Wednesday, June 01, 2011

Is Asian democracy in crisis?

This afternoon, I attended the forum, Saving Asian Democracy: Can the Philippines Lead the Way?, at DLSU Manila main campus. The event was sponsored by the Friedrich Naumann Foundation for Liberty (FNF) and the Council of Asian Liberals and Democrats (CALD).

Just pondering on the title of the symposium, I asked myself, "Why, is Asian democracy in crisis that it needs to be saved?" Since I do not have a clear answer to my own question, and the three speakers are really experts on the subject -- Dr. Rainer Adam, the Regional Director of FNF for SE Asia and East Asia; Dr. Neric Acosta, a former Congressman and political science academic; and Maria Ressa, a noted journalist, I decided to attend the symposium.

Rainer talked about the result of Freedom Barometer Asia 2010 Report. Why measure the freedom barometer in East Asia, What are the variables considered, Where are the data sources coming from, What are the country results, etc.

The Freedom Barometer is a simple yet useful measurement of freedom in the countries covered. It considers 3 important factors: rule of law, political freedom, and economic freedom. In most Economic Freedom Index or Economic Competitiveness Index and related annual surveys, Hong Kong and Singapore are among the runaway topnotchers every year, both in Asia and worldwide. But are the rich Singaporeans really that free? Can they open any website or blog which has some political content without threat of being closed down by their government? Can they openly criticize abuses and/or wastes by their government? The quick answer is NO. Thus, such political realities are factored in by this freedom barometer.

So, how did Singapore, and the Philippines, rank in this study? Singapore was 4th after the top 3, Japan, Taiwan and South Korea. 5th to 10th place, in order, were Mongolia, Indonesia, Malaysia, Philippines, Thailand, Vietnam.

The low-ranking countries, ranked 11th to 16th, in order, were China, Cambodia, Brunei, Myanmar, Laos and North Korea.

Neric talked about democracy, freedom and individual dignity. He noted how the practice (or non-practice) of democracy in Asia has a very wide range. Myanmar and North Korea at one extreme, Singapore, Vietnam and China near this side, and the Philippines on the other extreme.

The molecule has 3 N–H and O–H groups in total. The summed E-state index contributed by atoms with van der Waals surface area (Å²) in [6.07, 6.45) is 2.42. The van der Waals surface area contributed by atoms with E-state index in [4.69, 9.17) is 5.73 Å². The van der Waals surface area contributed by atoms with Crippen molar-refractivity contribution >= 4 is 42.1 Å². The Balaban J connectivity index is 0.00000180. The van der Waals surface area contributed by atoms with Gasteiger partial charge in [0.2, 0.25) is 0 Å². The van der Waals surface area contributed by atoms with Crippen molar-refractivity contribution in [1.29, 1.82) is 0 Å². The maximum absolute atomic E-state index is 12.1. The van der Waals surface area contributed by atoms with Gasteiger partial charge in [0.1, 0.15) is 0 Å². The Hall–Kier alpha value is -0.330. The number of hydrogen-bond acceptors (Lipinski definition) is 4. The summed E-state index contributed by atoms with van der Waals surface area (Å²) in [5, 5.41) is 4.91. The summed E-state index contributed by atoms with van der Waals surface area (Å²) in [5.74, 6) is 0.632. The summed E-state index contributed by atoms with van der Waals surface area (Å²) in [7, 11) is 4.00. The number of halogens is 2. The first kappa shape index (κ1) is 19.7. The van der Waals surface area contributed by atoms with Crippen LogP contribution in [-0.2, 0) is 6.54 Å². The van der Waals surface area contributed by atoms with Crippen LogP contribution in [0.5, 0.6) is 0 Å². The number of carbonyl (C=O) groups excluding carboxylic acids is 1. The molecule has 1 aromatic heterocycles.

Neric narrated how in one forum they have in a university in Singapore, government spies later surrounded them. And followed them wherever they go -- to restaurants, malls and shops, their hotel. They were literally harassed by the Singapore government spies, even if their forum was in an academic environment. Emails can be monitored by the government if they target you.

Maria Ressa gave a fantastic presentation too, entitled Media for Social Change. It did not directly answer the forum question, but it did point to one important aspect of democracy: individual responsibility to protect freedom.

She showed how social media and modern technology in ICT is affecting the way people think and interact with each other. These days, people, especially the young, do not rely on listening to candidates in political rallies. read, watch, listen to the mainstream media (newspapers, tv and radio). Social networking media and blogs are among the effective and credible sources of information because they rely on citizen journalism, on plurality and diversity of opinions, perspectives and private information.

So, after hearing the 3 speakers, my answer to my own question, "Is Asian democracy in crisis?" was NO. Democracy and political freedom in Asia is undergoing gradual changes but they are not exactly in a "crisis" situation of moving towards authoritarianism. There is a wide range of level of democratization in many Asian countries, from the currently authoritarian states like North Korea, Myanmar and China, to the rather rambunctious democratic states like the Philippines.

Somehow, a "tipping point" towards a more mature type of democracy will be reached in the future, but it will not be a simultaneous event. It will be a piecemeal development. Thanks to endless development and innovation in social networking and the web. They do help catalyze this gradual evolution of democratization in Asia and other parts of the world.

See related paper, Facebook and the subversiveness of capitalism

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